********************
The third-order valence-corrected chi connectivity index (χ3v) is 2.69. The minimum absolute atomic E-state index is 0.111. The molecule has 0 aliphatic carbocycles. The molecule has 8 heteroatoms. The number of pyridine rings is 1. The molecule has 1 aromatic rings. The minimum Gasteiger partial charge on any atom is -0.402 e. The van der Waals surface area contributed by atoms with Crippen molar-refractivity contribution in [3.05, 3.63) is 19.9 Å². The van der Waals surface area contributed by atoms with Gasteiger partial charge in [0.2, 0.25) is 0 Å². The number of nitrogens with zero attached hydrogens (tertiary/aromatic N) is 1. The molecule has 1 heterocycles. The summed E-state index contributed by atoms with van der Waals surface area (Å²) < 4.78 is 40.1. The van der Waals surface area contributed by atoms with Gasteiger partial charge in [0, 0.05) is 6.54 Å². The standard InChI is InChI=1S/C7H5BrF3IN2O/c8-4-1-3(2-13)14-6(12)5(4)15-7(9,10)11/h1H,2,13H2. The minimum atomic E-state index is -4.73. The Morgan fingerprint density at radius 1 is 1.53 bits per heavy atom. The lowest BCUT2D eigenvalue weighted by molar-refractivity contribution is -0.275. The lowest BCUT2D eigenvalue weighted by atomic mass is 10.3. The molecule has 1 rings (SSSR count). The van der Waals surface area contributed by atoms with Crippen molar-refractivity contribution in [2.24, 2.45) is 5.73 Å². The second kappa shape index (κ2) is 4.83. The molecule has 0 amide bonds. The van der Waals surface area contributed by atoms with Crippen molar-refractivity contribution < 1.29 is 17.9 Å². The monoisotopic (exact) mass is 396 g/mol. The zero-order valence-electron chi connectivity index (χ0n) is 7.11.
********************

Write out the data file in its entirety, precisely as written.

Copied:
The third-order valence-corrected chi connectivity index (χ3v) is 2.69. The minimum absolute atomic E-state index is 0.111. The molecule has 0 aliphatic carbocycles. The molecule has 8 heteroatoms. The number of pyridine rings is 1. The molecule has 1 aromatic rings. The minimum Gasteiger partial charge on any atom is -0.402 e. The van der Waals surface area contributed by atoms with Crippen molar-refractivity contribution in [3.05, 3.63) is 19.9 Å². The van der Waals surface area contributed by atoms with Gasteiger partial charge in [0.2, 0.25) is 0 Å². The number of nitrogens with zero attached hydrogens (tertiary/aromatic N) is 1. The molecule has 1 heterocycles. The summed E-state index contributed by atoms with van der Waals surface area (Å²) < 4.78 is 40.1. The van der Waals surface area contributed by atoms with Gasteiger partial charge in [0, 0.05) is 6.54 Å². The standard InChI is InChI=1S/C7H5BrF3IN2O/c8-4-1-3(2-13)14-6(12)5(4)15-7(9,10)11/h1H,2,13H2. The minimum atomic E-state index is -4.73. The Morgan fingerprint density at radius 1 is 1.53 bits per heavy atom. The lowest BCUT2D eigenvalue weighted by molar-refractivity contribution is -0.275. The lowest BCUT2D eigenvalue weighted by atomic mass is 10.3. The molecule has 1 rings (SSSR count). The van der Waals surface area contributed by atoms with Crippen molar-refractivity contribution in [2.24, 2.45) is 5.73 Å². The second kappa shape index (κ2) is 4.83. The molecule has 0 amide bonds. The van der Waals surface area contributed by atoms with Crippen molar-refractivity contribution < 1.29 is 17.9 Å². The monoisotopic (exact) mass is 396 g/mol. The zero-order valence-electron chi connectivity index (χ0n) is 7.11.